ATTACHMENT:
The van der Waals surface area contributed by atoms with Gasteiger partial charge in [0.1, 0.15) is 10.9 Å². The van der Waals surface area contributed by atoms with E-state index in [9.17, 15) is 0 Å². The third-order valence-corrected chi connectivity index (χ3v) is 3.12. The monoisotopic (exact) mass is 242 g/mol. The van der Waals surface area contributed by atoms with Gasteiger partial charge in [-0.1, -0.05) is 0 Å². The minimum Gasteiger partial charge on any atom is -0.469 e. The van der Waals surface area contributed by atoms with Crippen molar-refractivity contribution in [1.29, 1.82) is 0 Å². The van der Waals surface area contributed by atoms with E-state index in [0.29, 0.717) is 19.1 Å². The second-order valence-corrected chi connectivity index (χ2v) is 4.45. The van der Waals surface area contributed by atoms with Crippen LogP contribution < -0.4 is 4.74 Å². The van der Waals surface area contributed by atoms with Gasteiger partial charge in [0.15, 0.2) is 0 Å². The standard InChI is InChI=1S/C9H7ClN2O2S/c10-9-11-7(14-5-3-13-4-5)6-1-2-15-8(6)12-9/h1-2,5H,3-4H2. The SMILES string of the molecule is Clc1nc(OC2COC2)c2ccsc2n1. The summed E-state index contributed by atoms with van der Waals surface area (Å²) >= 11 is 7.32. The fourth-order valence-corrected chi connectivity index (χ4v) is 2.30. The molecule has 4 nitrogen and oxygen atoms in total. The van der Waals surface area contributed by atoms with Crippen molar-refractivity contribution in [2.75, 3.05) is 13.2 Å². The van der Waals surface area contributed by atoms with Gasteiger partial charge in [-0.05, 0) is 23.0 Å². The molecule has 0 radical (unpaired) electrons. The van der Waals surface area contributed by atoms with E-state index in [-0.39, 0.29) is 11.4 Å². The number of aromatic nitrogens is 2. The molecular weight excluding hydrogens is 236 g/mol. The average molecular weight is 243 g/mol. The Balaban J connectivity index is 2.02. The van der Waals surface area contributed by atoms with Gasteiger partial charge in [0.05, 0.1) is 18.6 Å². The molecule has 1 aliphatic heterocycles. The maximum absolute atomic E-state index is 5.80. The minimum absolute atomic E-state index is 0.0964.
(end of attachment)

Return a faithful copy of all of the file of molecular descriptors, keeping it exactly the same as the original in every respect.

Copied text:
The van der Waals surface area contributed by atoms with Gasteiger partial charge in [0.1, 0.15) is 10.9 Å². The van der Waals surface area contributed by atoms with E-state index in [9.17, 15) is 0 Å². The third-order valence-corrected chi connectivity index (χ3v) is 3.12. The monoisotopic (exact) mass is 242 g/mol. The van der Waals surface area contributed by atoms with Gasteiger partial charge in [-0.1, -0.05) is 0 Å². The minimum Gasteiger partial charge on any atom is -0.469 e. The van der Waals surface area contributed by atoms with Crippen molar-refractivity contribution in [1.29, 1.82) is 0 Å². The van der Waals surface area contributed by atoms with E-state index in [0.29, 0.717) is 19.1 Å². The second-order valence-corrected chi connectivity index (χ2v) is 4.45. The van der Waals surface area contributed by atoms with Crippen LogP contribution < -0.4 is 4.74 Å². The van der Waals surface area contributed by atoms with Gasteiger partial charge in [0.15, 0.2) is 0 Å². The standard InChI is InChI=1S/C9H7ClN2O2S/c10-9-11-7(14-5-3-13-4-5)6-1-2-15-8(6)12-9/h1-2,5H,3-4H2. The SMILES string of the molecule is Clc1nc(OC2COC2)c2ccsc2n1. The summed E-state index contributed by atoms with van der Waals surface area (Å²) >= 11 is 7.32. The fourth-order valence-corrected chi connectivity index (χ4v) is 2.30. The molecule has 4 nitrogen and oxygen atoms in total. The van der Waals surface area contributed by atoms with Crippen molar-refractivity contribution in [2.75, 3.05) is 13.2 Å². The van der Waals surface area contributed by atoms with Gasteiger partial charge in [-0.05, 0) is 23.0 Å². The molecule has 0 radical (unpaired) electrons. The van der Waals surface area contributed by atoms with E-state index in [-0.39, 0.29) is 11.4 Å². The number of aromatic nitrogens is 2. The molecular weight excluding hydrogens is 236 g/mol. The average molecular weight is 243 g/mol. The Balaban J connectivity index is 2.02. The van der Waals surface area contributed by atoms with Gasteiger partial charge in [0.05, 0.1) is 18.6 Å². The molecule has 1 aliphatic heterocycles. The maximum absolute atomic E-state index is 5.80. The minimum absolute atomic E-state index is 0.0964.